The Federal Government on Tuesday defended its decision to increase Value Added Tax (VAT) from five percent to 7.5 percent, saying the review should have been done nine years ago.
Addressing journalists at the end of the 25th Nigerian Economic Summit in Abuja, the Director-General of the Budget Office, Mr. Ben Akabueze, said prior to 2010, the plan was to effect an increase in the VAT rate and a reduction in Personal Income Tax.
He said the personal income tax was increased by the government in office at that time, while it failed to effect an increase in VAT.
He insisted that Nigeria’s VAT rate was one of the lowest in the world, saying the poor would not be affected by the increase as most of them have minimal engagements with goods, services, and platforms where VAT is charged.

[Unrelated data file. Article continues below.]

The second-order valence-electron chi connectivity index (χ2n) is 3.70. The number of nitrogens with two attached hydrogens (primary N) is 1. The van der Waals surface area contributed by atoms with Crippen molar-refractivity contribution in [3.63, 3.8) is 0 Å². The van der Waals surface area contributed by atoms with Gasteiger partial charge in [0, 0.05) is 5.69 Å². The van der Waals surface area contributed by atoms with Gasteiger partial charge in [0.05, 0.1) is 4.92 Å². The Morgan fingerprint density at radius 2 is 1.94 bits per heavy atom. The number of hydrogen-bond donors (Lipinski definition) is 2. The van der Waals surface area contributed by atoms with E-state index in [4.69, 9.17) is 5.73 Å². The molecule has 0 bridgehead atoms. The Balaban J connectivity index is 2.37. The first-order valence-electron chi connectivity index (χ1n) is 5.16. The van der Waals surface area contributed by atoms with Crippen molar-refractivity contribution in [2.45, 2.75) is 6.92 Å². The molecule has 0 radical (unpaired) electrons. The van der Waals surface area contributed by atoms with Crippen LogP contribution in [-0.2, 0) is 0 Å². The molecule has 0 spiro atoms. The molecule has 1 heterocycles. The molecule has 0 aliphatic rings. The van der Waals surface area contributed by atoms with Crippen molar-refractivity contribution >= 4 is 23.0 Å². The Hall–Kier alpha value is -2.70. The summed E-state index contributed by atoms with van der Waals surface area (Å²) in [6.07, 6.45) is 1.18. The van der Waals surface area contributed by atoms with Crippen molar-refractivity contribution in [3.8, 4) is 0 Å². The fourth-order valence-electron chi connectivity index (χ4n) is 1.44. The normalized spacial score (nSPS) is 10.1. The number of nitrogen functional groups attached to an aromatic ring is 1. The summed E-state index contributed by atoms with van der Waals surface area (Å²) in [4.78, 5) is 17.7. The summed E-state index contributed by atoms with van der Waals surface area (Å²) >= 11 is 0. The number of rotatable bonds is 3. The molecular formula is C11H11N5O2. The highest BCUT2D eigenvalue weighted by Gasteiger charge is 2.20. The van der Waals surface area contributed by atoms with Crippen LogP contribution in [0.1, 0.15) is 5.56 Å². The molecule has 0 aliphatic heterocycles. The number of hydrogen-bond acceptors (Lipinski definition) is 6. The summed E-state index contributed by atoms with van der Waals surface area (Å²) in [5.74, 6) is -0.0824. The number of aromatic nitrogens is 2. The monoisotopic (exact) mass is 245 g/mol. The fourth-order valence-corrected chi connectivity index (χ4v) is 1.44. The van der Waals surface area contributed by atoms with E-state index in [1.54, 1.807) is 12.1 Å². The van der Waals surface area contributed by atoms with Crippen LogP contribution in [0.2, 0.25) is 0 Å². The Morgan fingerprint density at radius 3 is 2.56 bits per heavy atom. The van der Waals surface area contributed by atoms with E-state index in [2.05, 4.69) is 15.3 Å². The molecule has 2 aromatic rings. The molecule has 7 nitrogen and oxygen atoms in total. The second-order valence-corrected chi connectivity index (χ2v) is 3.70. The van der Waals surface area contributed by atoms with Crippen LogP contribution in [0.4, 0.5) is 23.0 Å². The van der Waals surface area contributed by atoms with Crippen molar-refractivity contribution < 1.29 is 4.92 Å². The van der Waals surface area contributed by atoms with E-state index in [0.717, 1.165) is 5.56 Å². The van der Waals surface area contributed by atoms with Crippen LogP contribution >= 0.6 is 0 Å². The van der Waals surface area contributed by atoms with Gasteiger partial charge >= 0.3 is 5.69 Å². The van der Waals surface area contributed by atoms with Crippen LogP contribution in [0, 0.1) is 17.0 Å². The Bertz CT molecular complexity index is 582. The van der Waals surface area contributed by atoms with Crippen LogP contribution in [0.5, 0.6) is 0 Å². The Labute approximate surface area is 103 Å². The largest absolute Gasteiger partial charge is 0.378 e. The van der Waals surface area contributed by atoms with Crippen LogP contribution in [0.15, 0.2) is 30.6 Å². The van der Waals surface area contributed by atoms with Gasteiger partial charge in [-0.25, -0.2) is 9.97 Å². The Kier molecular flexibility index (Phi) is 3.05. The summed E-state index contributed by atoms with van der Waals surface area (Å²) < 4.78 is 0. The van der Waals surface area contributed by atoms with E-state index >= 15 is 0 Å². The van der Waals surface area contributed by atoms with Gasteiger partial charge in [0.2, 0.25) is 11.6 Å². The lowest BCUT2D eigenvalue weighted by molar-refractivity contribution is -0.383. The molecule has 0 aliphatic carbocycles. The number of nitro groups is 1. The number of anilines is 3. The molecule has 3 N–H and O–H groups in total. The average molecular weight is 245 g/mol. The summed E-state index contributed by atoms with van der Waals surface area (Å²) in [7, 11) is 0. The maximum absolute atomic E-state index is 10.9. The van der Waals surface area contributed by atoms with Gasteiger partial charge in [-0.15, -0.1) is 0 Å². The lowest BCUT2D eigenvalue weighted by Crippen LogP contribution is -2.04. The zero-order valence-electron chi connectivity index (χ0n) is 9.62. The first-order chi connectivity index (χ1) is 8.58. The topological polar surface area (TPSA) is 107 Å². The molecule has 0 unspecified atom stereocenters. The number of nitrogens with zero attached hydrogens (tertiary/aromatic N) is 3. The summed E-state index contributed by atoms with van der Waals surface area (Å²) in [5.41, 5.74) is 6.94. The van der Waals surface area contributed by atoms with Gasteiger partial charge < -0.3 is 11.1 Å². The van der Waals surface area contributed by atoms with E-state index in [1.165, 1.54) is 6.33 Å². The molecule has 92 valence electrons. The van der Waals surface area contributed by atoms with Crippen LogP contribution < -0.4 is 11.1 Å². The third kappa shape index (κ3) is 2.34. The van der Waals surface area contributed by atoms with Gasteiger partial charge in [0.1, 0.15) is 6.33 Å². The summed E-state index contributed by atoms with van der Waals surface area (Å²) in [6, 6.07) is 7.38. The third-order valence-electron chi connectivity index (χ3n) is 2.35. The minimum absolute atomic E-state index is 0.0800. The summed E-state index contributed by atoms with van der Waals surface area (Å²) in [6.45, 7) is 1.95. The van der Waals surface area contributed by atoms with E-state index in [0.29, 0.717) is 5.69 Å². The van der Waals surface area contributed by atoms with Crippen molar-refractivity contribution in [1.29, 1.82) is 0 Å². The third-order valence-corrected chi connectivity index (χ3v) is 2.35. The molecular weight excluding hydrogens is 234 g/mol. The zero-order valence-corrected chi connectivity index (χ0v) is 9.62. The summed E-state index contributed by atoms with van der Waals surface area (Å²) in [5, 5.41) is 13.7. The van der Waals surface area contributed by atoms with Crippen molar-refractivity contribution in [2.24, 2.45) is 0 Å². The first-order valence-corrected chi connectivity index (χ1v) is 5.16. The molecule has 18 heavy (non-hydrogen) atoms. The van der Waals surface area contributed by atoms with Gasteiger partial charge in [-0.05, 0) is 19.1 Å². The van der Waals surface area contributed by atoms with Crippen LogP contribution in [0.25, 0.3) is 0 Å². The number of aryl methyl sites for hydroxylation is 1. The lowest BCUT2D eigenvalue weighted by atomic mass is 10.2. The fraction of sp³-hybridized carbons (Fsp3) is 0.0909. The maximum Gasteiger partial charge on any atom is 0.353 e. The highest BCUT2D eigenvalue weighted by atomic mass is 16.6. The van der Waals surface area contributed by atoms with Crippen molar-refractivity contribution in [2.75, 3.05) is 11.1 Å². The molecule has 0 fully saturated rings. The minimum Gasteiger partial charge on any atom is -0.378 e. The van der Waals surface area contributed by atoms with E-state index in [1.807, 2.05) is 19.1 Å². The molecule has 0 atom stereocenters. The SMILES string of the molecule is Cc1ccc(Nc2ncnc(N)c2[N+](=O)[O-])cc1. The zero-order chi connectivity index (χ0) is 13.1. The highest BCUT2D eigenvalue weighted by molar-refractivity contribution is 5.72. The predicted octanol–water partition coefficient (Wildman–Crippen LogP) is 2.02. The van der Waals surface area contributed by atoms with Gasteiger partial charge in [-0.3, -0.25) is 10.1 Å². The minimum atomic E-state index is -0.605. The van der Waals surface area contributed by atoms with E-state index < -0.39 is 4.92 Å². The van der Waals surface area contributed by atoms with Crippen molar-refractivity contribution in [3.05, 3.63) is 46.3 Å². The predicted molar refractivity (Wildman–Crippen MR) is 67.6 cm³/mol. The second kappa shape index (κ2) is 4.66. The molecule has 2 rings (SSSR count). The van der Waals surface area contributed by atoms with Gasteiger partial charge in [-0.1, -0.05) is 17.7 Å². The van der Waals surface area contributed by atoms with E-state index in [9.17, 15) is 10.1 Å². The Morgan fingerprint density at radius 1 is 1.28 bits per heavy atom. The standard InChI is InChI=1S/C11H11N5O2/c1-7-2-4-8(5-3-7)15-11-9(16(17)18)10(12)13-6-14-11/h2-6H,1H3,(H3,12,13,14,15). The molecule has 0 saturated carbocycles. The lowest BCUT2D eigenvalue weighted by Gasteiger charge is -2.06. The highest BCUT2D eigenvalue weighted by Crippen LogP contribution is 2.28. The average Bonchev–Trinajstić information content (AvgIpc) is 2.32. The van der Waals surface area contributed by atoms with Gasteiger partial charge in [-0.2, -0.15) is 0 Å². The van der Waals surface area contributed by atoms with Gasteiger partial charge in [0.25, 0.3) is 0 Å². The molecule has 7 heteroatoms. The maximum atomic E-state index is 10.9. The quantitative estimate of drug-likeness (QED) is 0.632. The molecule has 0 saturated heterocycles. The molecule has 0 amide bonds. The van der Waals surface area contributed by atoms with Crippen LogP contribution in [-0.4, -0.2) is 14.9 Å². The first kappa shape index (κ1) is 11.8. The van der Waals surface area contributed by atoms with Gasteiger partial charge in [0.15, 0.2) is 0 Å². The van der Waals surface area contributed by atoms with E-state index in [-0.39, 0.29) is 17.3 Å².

He said the Federal Government had expanded the VAT exemption list and would ensure that only businesses with a turnover of N25 million and above charge VAT, thereby.
Akabueze also declared that the planned increase would not be favourable to the federal government but to the states, as the VAT Act mandates that 85 percent of VAT collected should be disbursed to sub-national governments, which according to him, are presently struggling.
He said: “The issue of increasing the VAT rate is a matter that has been long settled, about the necessity to increase it and about the necessity to improve on taxation and to do so through consumption. About nine years ago, that was supposed to happen. There were two things that were supposed to happen simultaneously — an increase in the VAT rate from five to 10 percent and a reduction in personal income tax. One happened, while the person who was supposed to make the other one happen chickened out.
“We now face down the road, taking into account the prevailing circumstances, the increase has not gone as far as 10 percent. The Economic Recovery and Growth Plan (ERGP) stated very clearly that the VAT rate would be raised. At 7.5 percent, Nigeria’s VAT is still one of the lowest in the world.”